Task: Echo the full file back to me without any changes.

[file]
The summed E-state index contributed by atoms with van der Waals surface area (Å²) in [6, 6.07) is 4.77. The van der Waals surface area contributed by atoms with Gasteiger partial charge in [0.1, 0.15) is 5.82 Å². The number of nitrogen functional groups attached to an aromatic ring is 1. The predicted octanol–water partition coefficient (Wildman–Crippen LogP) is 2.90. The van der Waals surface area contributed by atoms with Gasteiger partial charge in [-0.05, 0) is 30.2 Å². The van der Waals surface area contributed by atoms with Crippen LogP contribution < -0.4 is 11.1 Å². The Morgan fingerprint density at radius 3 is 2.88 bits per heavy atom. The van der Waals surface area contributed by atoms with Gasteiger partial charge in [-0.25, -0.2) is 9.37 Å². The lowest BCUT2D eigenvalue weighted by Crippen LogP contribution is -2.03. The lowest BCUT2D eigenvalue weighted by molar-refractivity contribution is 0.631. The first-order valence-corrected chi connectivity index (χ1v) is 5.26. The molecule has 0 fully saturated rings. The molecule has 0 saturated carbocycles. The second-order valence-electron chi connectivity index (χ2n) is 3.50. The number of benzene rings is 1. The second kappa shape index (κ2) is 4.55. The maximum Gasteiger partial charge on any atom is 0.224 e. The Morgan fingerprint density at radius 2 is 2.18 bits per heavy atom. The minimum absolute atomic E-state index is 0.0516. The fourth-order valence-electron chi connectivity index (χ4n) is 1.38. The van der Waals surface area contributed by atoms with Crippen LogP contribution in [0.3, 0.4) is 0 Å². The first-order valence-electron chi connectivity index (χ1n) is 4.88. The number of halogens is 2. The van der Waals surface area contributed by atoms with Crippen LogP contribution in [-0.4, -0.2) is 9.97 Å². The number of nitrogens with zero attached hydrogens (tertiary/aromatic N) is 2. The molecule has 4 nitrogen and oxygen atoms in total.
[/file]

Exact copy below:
The summed E-state index contributed by atoms with van der Waals surface area (Å²) in [6, 6.07) is 4.77. The van der Waals surface area contributed by atoms with Gasteiger partial charge in [0.1, 0.15) is 5.82 Å². The number of nitrogen functional groups attached to an aromatic ring is 1. The predicted octanol–water partition coefficient (Wildman–Crippen LogP) is 2.90. The van der Waals surface area contributed by atoms with Gasteiger partial charge in [-0.05, 0) is 30.2 Å². The van der Waals surface area contributed by atoms with Crippen LogP contribution < -0.4 is 11.1 Å². The Morgan fingerprint density at radius 3 is 2.88 bits per heavy atom. The van der Waals surface area contributed by atoms with Gasteiger partial charge in [-0.25, -0.2) is 9.37 Å². The lowest BCUT2D eigenvalue weighted by Crippen LogP contribution is -2.03. The lowest BCUT2D eigenvalue weighted by molar-refractivity contribution is 0.631. The first-order valence-corrected chi connectivity index (χ1v) is 5.26. The molecule has 0 fully saturated rings. The molecule has 0 saturated carbocycles. The second-order valence-electron chi connectivity index (χ2n) is 3.50. The number of benzene rings is 1. The second kappa shape index (κ2) is 4.55. The maximum Gasteiger partial charge on any atom is 0.224 e. The Morgan fingerprint density at radius 2 is 2.18 bits per heavy atom. The minimum absolute atomic E-state index is 0.0516. The fourth-order valence-electron chi connectivity index (χ4n) is 1.38. The van der Waals surface area contributed by atoms with Crippen LogP contribution in [0.3, 0.4) is 0 Å². The first-order valence-electron chi connectivity index (χ1n) is 4.88. The number of halogens is 2. The van der Waals surface area contributed by atoms with Crippen LogP contribution in [-0.4, -0.2) is 9.97 Å². The number of nitrogens with zero attached hydrogens (tertiary/aromatic N) is 2. The molecule has 4 nitrogen and oxygen atoms in total.